Renku in Coimbra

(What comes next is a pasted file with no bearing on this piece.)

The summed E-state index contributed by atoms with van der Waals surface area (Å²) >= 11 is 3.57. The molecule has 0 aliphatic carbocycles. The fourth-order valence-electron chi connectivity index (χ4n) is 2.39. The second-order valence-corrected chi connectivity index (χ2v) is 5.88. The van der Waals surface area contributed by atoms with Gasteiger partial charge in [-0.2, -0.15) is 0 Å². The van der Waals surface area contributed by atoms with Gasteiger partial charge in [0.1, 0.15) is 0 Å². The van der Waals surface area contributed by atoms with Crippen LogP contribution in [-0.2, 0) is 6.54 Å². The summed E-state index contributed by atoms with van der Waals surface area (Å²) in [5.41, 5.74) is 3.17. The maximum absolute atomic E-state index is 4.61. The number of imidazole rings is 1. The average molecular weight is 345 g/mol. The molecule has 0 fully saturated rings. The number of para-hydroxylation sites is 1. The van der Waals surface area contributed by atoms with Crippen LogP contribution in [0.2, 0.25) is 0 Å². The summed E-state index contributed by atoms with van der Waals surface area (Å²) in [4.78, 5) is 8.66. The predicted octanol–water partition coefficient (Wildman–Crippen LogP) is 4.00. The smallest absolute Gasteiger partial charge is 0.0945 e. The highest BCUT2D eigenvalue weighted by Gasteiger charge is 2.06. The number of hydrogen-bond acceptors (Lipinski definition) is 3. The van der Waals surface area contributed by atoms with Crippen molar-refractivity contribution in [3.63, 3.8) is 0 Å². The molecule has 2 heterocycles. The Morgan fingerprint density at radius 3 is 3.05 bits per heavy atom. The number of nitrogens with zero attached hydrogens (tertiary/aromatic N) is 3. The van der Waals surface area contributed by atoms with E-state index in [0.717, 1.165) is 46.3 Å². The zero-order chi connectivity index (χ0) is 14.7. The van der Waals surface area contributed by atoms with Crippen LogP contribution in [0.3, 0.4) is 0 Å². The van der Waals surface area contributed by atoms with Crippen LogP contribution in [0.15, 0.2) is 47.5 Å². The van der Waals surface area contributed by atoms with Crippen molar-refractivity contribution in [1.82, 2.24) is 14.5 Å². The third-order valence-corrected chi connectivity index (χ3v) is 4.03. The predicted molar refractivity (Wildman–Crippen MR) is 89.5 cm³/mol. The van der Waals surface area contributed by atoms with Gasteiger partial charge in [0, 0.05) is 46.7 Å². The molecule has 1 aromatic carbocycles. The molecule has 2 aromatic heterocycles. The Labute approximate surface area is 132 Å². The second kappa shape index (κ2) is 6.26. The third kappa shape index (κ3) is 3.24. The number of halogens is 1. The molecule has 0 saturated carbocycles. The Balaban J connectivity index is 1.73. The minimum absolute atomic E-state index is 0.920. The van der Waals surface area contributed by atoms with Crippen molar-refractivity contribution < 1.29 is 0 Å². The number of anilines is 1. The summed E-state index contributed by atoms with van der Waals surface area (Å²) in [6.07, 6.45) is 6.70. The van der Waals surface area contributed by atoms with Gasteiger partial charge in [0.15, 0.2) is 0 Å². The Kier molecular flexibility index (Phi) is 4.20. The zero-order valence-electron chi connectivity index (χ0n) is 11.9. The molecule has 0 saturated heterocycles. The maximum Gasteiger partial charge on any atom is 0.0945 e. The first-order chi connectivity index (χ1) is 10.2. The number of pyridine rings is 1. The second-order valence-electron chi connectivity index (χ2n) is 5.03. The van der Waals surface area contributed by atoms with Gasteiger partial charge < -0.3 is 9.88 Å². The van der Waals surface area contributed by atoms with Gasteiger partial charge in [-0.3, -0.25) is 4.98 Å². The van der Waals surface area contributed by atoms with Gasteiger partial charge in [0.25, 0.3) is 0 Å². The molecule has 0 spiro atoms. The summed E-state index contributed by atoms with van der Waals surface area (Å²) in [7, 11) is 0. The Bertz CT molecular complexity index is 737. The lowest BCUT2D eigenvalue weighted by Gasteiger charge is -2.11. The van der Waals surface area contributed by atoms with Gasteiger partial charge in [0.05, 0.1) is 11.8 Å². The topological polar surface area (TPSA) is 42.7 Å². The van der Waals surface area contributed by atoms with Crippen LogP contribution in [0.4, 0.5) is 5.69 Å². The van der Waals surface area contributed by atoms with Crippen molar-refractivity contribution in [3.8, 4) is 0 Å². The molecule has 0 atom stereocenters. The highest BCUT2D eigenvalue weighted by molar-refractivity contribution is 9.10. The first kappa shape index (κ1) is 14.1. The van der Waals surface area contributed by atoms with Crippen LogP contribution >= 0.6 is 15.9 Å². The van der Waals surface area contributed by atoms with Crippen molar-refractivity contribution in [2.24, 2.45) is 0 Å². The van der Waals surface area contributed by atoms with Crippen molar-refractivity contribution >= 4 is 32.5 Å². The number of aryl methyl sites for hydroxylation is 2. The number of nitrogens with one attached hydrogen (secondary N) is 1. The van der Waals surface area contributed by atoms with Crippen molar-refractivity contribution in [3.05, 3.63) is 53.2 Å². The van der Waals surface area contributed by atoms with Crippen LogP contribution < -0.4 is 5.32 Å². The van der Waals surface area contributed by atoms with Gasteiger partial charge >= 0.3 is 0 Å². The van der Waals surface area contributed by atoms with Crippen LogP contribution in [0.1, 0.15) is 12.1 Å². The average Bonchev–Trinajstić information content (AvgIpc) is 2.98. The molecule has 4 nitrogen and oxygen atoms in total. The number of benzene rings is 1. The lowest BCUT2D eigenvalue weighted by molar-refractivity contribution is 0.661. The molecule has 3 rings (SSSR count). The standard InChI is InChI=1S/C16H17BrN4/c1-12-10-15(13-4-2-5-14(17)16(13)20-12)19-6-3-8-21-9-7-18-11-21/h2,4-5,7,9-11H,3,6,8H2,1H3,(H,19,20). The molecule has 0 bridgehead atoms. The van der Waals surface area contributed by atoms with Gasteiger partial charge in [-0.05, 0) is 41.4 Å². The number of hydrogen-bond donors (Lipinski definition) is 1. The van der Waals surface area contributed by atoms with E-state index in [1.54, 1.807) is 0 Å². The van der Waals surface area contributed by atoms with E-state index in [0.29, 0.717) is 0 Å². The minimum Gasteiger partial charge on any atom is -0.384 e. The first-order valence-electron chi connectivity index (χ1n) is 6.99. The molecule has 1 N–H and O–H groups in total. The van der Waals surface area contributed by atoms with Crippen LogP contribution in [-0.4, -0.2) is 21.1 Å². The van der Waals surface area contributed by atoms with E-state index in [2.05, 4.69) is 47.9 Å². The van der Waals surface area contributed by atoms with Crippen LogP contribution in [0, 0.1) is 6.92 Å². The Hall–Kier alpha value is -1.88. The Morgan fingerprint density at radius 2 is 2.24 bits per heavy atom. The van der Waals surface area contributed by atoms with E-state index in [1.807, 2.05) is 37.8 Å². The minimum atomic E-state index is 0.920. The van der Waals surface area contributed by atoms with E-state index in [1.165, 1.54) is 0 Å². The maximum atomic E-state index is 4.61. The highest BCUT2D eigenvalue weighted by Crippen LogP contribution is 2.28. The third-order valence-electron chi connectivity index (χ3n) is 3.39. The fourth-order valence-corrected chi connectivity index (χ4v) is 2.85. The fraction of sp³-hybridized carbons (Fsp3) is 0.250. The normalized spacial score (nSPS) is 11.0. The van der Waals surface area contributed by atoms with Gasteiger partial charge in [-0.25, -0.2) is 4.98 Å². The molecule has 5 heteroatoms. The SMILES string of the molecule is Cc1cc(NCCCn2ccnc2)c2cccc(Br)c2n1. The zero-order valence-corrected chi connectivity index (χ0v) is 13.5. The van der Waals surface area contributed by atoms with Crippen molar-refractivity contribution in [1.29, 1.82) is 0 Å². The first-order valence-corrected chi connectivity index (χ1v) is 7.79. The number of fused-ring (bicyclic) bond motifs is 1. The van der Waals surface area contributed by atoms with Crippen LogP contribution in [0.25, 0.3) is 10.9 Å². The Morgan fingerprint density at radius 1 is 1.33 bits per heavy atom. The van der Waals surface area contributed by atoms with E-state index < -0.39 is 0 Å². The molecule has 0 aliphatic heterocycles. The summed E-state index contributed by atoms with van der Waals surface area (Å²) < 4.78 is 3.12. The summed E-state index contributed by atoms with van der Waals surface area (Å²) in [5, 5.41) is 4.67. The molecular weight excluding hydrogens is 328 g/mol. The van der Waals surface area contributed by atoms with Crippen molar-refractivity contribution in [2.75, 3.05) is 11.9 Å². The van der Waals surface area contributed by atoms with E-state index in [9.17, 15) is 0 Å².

The three-night residency of the Michaël Attias Quintet in the 2008 edition of the Coimbra’s Jazz ao Centro festival was documented on a live album, Twines of Colesion, to be released in early 2010; and now we have this one, recorded in one afternoon at the same Club in Coimbra where the concerts took place, this time behind closed doors. The session featured the core trio without Tony Malaby’s saxophones and Russ Lossing’s piano (not quite: Lossing is present on one track of “Renku in Coimbra”). A “wondrous parenthesis in time”, says Attias about the opportunity, and that’s quite true: this is beautiful music with a strong improvisatory feeling and lots of space for each musician to show their respective and special skills, either individually or in collective interaction. And “collective” is the key word to describe what is in this record: hearing the music you’ll understand why Attias chose the name for what has been since 2003 his primary working band – a renku is collaborative form of traditional Japanese poetry, in which the participating poets build a long poem out of each other’s words. Over the last six years, this trio has achieved a group sound that draws from a wealth of experience of working together in numerous projects, as well as under the leadership of such mucians as Paul Motian, Andrew Hill, and Anthony Braxton. On this, their second album, Renku plays the music of Lee Konitz, Jimmy Lyons, Hébert and Attias.